Lesson 19
Expanding and Factoring
Let's use the distributive property to write expressions in different ways.
19.1: Number Talk: Parentheses
Find the value of each expression mentally.
\(2 + 3 \boldcdot 4\)
\((2+3)(4)\)
\(2  3 \boldcdot 4\)
\(2  (3 + 4)\)
19.2: Factoring and Expanding with Negative Numbers
In each row, write the equivalent expression. If you get stuck, use a diagram to organize your work. The first row is provided as an example. Diagrams are provided for the first three rows.
factored  expanded 

\(\text 3(5  2y)\)  \(\text 15 + 6y\) 
\(5(a6)\)  
\(6a2b\)  
\(\text 4(2w5z)\)  
\(\text (2x3y)\)  
\(20x10y+15z\)  
\(k(417)\)  
\(10a13a\)  
\(\text 2x(3yz)\)  
\(abbc3bd\)  
\(\text x(3yz+4w)\) 
Expand to create an equivalent expression that uses the fewest number of terms: \(\left(\left(\left(\left(x\strut+1\right)\frac12\right)+1\right)\frac12\right)+1\). If we wrote a new expression following the same pattern so that there were 20 sets of parentheses, how could it be expanded into an equivalent expression that uses the fewest number of terms?
Summary
We can use properties of operations in different ways to rewrite expressions and create equivalent expressions. We have already seen that we can use the distributive property to expand an expression, for example \(3(x+5) = 3x+15\). We can also use the distributive property in the other direction and factor an expression, for example \(8x+12 = 4(2x+3)\).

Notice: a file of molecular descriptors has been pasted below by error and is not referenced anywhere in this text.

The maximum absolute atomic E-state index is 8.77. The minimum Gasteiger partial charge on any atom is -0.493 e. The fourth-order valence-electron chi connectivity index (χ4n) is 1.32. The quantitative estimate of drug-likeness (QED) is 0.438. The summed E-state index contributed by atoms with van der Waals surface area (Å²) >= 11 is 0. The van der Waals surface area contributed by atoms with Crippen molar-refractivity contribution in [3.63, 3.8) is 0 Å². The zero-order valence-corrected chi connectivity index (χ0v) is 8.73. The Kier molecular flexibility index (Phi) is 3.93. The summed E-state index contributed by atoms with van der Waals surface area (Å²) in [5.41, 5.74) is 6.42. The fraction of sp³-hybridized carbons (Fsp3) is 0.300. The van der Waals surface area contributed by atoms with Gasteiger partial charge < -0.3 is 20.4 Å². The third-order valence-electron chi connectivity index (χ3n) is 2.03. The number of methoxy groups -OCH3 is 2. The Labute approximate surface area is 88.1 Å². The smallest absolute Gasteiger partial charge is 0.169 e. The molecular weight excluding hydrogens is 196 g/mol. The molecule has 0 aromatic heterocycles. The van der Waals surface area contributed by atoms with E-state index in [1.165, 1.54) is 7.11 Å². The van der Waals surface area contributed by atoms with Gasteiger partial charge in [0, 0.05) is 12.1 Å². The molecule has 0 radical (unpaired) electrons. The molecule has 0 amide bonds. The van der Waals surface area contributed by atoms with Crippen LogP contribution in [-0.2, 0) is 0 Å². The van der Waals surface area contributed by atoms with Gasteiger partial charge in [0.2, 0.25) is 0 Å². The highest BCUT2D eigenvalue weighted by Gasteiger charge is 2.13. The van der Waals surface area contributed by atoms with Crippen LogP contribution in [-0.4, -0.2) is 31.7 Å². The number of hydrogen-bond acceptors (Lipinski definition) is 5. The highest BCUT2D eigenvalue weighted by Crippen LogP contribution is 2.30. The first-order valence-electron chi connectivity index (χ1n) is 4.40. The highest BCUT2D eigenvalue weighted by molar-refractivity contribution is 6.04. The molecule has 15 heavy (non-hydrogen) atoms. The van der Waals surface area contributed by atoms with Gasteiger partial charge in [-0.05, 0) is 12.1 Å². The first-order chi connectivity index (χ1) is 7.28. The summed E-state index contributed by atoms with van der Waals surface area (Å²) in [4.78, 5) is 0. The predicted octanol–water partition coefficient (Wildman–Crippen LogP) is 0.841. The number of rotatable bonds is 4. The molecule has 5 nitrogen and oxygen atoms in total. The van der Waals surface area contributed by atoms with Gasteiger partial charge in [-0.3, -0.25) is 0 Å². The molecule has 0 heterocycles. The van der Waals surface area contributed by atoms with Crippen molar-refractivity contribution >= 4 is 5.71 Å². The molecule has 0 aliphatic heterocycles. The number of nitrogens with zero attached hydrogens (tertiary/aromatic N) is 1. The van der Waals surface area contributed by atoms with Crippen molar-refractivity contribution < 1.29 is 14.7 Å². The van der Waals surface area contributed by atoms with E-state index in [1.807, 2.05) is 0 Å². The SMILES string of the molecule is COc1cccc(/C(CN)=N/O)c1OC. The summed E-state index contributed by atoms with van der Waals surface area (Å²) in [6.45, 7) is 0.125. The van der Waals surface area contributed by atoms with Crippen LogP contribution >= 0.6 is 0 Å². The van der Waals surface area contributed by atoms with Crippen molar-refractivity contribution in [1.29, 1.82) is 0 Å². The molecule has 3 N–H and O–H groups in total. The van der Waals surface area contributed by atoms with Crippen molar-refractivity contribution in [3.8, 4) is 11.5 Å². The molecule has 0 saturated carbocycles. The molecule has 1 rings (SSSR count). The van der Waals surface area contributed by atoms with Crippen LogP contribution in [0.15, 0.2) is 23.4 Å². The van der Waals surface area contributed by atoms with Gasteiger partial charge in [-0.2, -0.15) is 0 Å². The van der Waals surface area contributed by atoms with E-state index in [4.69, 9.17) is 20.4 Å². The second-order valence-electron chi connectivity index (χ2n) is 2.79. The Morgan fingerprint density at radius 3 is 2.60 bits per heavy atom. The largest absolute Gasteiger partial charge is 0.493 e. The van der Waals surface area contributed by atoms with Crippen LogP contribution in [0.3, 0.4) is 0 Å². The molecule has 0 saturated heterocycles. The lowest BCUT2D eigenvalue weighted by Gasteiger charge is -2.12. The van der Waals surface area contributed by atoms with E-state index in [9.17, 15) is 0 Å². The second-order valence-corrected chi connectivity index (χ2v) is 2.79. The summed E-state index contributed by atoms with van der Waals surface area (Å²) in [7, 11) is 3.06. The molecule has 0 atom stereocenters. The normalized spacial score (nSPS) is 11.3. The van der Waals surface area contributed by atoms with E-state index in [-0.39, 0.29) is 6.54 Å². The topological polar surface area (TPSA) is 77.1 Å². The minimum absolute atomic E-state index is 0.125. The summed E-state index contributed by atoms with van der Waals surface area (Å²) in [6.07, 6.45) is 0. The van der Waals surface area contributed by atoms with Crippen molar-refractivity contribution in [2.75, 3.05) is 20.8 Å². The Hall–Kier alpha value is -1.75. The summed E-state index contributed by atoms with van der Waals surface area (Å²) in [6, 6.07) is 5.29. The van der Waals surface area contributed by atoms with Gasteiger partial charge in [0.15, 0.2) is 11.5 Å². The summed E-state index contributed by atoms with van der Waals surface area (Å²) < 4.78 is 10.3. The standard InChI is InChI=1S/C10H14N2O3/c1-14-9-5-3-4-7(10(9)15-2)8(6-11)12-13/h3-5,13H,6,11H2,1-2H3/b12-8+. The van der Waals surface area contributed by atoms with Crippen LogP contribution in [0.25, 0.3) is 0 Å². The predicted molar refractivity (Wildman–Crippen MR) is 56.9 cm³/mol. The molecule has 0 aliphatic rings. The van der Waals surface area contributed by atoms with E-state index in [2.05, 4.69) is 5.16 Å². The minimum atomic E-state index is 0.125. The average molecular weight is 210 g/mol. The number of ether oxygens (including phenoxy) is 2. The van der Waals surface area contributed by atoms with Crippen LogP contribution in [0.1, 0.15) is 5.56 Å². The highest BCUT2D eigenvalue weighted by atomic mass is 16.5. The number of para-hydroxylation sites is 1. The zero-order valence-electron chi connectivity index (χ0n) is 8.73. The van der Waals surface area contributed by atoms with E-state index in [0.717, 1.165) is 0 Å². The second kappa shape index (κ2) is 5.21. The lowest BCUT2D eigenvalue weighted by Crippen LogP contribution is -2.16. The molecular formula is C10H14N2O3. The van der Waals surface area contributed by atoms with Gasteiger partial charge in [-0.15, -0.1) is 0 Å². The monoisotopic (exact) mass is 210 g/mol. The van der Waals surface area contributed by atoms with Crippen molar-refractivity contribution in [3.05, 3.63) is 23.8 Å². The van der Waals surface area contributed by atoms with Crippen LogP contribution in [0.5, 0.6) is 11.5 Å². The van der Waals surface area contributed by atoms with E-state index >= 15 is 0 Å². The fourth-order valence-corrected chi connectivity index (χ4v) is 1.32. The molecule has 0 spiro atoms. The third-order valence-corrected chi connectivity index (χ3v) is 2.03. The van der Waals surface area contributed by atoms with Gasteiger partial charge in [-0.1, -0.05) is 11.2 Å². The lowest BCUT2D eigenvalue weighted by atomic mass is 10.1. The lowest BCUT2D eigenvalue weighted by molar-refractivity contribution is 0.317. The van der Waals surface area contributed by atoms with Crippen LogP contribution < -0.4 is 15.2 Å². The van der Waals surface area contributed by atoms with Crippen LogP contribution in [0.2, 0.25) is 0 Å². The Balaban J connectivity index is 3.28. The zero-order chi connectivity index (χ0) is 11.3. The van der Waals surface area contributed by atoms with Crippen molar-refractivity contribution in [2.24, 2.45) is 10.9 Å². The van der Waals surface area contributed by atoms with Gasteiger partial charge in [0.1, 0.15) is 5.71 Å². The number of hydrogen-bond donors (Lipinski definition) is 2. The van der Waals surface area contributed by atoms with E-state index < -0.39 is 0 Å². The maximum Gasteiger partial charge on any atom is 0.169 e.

We can organize the work of using distributive property to rewrite the expression \(12x8\). In this case we know the product and need to find the factors.
The terms of the product go inside:
We look at the expressions and think about a factor they have in common. \(12x\) and \(\text 8\) each have a factor of 4. We place the common factor on one side of the large rectangle:
Now we think: "4 times what is 12\(x\)?" "4 times what is 8?" and write the other factors on the other side of the rectangle:
So, \(12x8\) is equivalent to \(4(3x2)\).
Glossary Entries

expand
To expand an expression, we use the distributive property to rewrite a product as a sum. The new expression is equivalent to the original expression.
For example, we can expand the expression \(5(4x+7)\) to get the equivalent expression \(20x + 35\).

factor (an expression)
To factor an expression, we use the distributive property to rewrite a sum as a product. The new expression is equivalent to the original expression.
For example, we can factor the expression \(20x + 35\) to get the equivalent expression \(5(4x+7)\).

term
A term is a part of an expression. It can be a single number, a variable, or a number and a variable that are multiplied together. For example, the expression \(5x + 18\) has two terms. The first term is \(5x\) and the second term is 18.